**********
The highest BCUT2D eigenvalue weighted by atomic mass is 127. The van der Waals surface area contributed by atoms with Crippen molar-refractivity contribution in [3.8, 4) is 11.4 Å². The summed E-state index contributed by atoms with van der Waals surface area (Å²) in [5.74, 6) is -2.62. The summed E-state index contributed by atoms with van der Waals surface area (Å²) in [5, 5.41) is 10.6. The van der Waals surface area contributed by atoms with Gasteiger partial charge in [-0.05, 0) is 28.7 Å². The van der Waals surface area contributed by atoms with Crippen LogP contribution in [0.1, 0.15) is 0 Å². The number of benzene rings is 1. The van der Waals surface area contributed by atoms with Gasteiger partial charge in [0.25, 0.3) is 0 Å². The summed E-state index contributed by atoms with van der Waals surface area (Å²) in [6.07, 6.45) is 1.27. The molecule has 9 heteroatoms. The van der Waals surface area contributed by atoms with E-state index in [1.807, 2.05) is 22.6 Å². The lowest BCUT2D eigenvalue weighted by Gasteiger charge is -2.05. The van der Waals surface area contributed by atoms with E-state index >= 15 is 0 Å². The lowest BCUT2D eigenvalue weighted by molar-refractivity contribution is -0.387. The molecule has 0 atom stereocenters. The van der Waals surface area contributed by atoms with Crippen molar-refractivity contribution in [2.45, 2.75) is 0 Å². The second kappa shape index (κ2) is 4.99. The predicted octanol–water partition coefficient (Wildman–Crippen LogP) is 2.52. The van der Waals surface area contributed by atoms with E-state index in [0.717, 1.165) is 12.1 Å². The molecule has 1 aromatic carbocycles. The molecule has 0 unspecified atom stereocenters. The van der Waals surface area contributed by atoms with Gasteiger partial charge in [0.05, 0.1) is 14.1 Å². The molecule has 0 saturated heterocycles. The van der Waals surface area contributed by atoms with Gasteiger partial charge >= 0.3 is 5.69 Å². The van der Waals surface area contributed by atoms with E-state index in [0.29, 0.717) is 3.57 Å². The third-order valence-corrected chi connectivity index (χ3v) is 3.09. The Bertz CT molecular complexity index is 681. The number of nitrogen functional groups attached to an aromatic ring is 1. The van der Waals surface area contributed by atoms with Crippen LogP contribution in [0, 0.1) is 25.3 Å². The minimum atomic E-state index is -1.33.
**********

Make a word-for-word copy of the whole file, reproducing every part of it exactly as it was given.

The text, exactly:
The highest BCUT2D eigenvalue weighted by atomic mass is 127. The van der Waals surface area contributed by atoms with Crippen molar-refractivity contribution in [3.8, 4) is 11.4 Å². The summed E-state index contributed by atoms with van der Waals surface area (Å²) in [5.74, 6) is -2.62. The summed E-state index contributed by atoms with van der Waals surface area (Å²) in [5, 5.41) is 10.6. The van der Waals surface area contributed by atoms with Gasteiger partial charge in [-0.05, 0) is 28.7 Å². The van der Waals surface area contributed by atoms with Crippen LogP contribution in [0.1, 0.15) is 0 Å². The number of benzene rings is 1. The van der Waals surface area contributed by atoms with Gasteiger partial charge in [0.25, 0.3) is 0 Å². The summed E-state index contributed by atoms with van der Waals surface area (Å²) in [6.07, 6.45) is 1.27. The molecule has 9 heteroatoms. The van der Waals surface area contributed by atoms with E-state index in [1.807, 2.05) is 22.6 Å². The lowest BCUT2D eigenvalue weighted by Gasteiger charge is -2.05. The van der Waals surface area contributed by atoms with E-state index >= 15 is 0 Å². The lowest BCUT2D eigenvalue weighted by molar-refractivity contribution is -0.387. The molecule has 0 atom stereocenters. The van der Waals surface area contributed by atoms with Crippen molar-refractivity contribution in [2.45, 2.75) is 0 Å². The second kappa shape index (κ2) is 4.99. The predicted octanol–water partition coefficient (Wildman–Crippen LogP) is 2.52. The van der Waals surface area contributed by atoms with E-state index in [0.717, 1.165) is 12.1 Å². The molecule has 1 aromatic carbocycles. The molecule has 0 unspecified atom stereocenters. The van der Waals surface area contributed by atoms with Gasteiger partial charge in [0.05, 0.1) is 14.1 Å². The molecule has 0 saturated heterocycles. The van der Waals surface area contributed by atoms with Gasteiger partial charge >= 0.3 is 5.69 Å². The van der Waals surface area contributed by atoms with E-state index in [0.29, 0.717) is 3.57 Å². The third-order valence-corrected chi connectivity index (χ3v) is 3.09. The Bertz CT molecular complexity index is 681. The number of nitrogen functional groups attached to an aromatic ring is 1. The van der Waals surface area contributed by atoms with Crippen LogP contribution in [0, 0.1) is 25.3 Å². The minimum atomic E-state index is -1.33.